EE Times is reporting that P.A. Semi, which the iEmpire earlier this week agreed to acquire in a $278 million deal, has been embedding its low-power, high-efficiency microprocessors into advanced U.S. weaponry, and that defense contractors may object to the deal. Lockheed Martin
It isn't immediately clear how big a problem this could become. But an unnamed source quoted by EE Times who has knowledge of P.A. Semi's defense work doesn't offer much in the way of encouragement.
For example, the source says that one contractor had planned to use 70,000 of the chips over the next decade. Protecting that stake might require action; he told EE Times, "I don't know how a Lockheed Martin or a Raytheon would take the news that the part might not be available after a few months or perhaps two years. Typically, these military programs last for many years."
Therein lies the problem. According to EE Times, P.A. Semi informed customers that it was being acquired and could "no longer guarantee supplies of its chips."
Talk about scary. Though no one is actually saying so, the implication here is that the Department of Defense may be asked to review the deal and make provisions to ensure that P.A. Semi doesn't favor Apple to the detriment of its existing commitments.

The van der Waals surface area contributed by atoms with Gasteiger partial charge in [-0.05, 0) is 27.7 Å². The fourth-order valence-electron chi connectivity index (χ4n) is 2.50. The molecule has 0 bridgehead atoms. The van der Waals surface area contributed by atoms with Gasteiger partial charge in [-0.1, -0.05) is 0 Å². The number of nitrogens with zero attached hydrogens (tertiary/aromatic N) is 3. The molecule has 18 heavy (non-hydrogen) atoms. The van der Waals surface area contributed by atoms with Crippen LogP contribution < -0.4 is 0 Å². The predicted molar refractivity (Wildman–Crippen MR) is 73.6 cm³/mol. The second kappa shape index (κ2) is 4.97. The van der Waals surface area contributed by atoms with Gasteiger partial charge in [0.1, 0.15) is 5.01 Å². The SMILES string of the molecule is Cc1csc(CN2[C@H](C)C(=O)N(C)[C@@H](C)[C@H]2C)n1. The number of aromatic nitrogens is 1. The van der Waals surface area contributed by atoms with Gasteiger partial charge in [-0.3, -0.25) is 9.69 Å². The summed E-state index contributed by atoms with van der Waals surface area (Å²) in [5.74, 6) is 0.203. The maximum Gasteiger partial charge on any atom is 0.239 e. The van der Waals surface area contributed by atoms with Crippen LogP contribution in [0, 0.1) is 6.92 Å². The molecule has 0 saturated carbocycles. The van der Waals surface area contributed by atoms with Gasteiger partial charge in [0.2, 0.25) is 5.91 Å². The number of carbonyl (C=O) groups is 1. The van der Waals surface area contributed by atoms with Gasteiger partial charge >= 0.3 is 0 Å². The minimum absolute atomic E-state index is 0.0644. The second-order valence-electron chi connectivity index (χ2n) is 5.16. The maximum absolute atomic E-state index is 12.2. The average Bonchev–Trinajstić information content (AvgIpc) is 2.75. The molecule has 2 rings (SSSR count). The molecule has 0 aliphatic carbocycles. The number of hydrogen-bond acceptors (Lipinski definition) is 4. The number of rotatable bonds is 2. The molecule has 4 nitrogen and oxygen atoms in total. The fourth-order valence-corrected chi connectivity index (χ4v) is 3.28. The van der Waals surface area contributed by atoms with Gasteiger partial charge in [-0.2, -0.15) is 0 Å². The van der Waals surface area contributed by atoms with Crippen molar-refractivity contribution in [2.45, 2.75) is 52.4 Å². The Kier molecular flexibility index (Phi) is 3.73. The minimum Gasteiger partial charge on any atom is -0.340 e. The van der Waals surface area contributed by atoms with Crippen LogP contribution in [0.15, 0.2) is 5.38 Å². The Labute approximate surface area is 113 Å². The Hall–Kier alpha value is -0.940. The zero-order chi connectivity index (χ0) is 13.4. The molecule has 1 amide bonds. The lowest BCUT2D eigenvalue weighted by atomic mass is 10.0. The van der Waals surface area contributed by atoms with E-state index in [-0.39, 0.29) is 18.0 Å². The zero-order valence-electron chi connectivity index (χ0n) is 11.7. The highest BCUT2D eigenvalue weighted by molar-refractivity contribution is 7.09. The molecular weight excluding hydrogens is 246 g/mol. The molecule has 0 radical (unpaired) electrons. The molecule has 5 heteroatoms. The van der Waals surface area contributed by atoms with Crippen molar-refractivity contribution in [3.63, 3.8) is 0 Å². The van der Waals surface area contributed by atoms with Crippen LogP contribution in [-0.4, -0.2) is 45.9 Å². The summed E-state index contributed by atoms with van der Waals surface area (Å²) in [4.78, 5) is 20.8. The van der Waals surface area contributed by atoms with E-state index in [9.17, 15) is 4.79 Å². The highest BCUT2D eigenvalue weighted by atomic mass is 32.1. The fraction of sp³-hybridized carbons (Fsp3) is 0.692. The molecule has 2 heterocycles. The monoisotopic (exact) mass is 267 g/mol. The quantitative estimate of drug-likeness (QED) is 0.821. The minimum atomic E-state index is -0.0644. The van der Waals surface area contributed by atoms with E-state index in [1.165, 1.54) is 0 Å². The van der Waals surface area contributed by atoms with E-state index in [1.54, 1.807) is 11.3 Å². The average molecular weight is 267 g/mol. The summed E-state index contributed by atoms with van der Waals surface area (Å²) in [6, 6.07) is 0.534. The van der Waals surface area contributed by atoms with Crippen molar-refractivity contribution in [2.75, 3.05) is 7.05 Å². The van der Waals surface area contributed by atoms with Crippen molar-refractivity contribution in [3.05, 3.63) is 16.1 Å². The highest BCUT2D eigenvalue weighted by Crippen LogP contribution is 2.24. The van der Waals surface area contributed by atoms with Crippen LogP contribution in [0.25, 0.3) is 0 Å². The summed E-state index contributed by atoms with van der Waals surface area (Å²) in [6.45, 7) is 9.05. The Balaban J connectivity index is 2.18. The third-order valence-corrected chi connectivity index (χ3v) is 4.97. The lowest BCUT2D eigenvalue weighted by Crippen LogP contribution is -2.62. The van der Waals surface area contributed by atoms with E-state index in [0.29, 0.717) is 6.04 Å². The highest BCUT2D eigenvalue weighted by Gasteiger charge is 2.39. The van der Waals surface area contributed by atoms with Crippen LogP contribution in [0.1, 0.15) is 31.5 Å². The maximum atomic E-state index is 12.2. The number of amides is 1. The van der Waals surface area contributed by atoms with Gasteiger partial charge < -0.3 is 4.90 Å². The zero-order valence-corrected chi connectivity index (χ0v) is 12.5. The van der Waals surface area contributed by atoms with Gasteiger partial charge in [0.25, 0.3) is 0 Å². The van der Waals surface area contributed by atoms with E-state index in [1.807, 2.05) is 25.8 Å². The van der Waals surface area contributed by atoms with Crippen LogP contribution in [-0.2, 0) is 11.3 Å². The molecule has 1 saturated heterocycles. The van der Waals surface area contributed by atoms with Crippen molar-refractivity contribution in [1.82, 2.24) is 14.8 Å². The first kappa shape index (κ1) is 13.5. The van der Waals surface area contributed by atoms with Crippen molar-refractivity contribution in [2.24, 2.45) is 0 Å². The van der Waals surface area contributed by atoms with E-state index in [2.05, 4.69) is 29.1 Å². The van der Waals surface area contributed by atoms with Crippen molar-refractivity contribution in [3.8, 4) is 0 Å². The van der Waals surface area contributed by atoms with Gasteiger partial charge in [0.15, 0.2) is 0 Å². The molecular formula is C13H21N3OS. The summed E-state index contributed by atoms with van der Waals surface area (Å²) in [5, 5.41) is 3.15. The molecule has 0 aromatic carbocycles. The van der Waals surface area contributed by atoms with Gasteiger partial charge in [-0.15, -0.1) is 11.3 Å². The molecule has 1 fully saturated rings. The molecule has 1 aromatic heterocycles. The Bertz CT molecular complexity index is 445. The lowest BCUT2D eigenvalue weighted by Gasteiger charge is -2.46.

I suspect that's true. But I'm also confident that Apple's management team knew that P.A. Semi had substantial dealings with the government.
If so, CEO Steve Jobs likely has a plan to assuage contractors. One possibility could be to provide a technology transfer for parts relating to weapons design. Another could be to spin off chip work related to weapons into a separately owned subsidiary.
Or, perhaps most likely (and, for that matter, most rebellious), would be for Jobs and Apple to relinquish rights to existing PWR-ficient processors and planned updates. That is, after all, how P.A. Semi positioned the deal in its note to clients, saying that Apple was interested in its "intellectual property and engineering talent," reports EE Times.
All of which leads us to one simple conclusion: No matter how good we think we've become at speculating, none of us -- yours truly included -- knows exactly what Apple will do next.
Business as usual, you might say.
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Fool.com and Rule Breakers contributor Tim Beyers didn't own shares in any of the stocks mentioned at the time of publication. You can find Tim's portfolio here and his latest blog entry here. The Motley Fool's disclosure policy is excellent defense for your portfolio.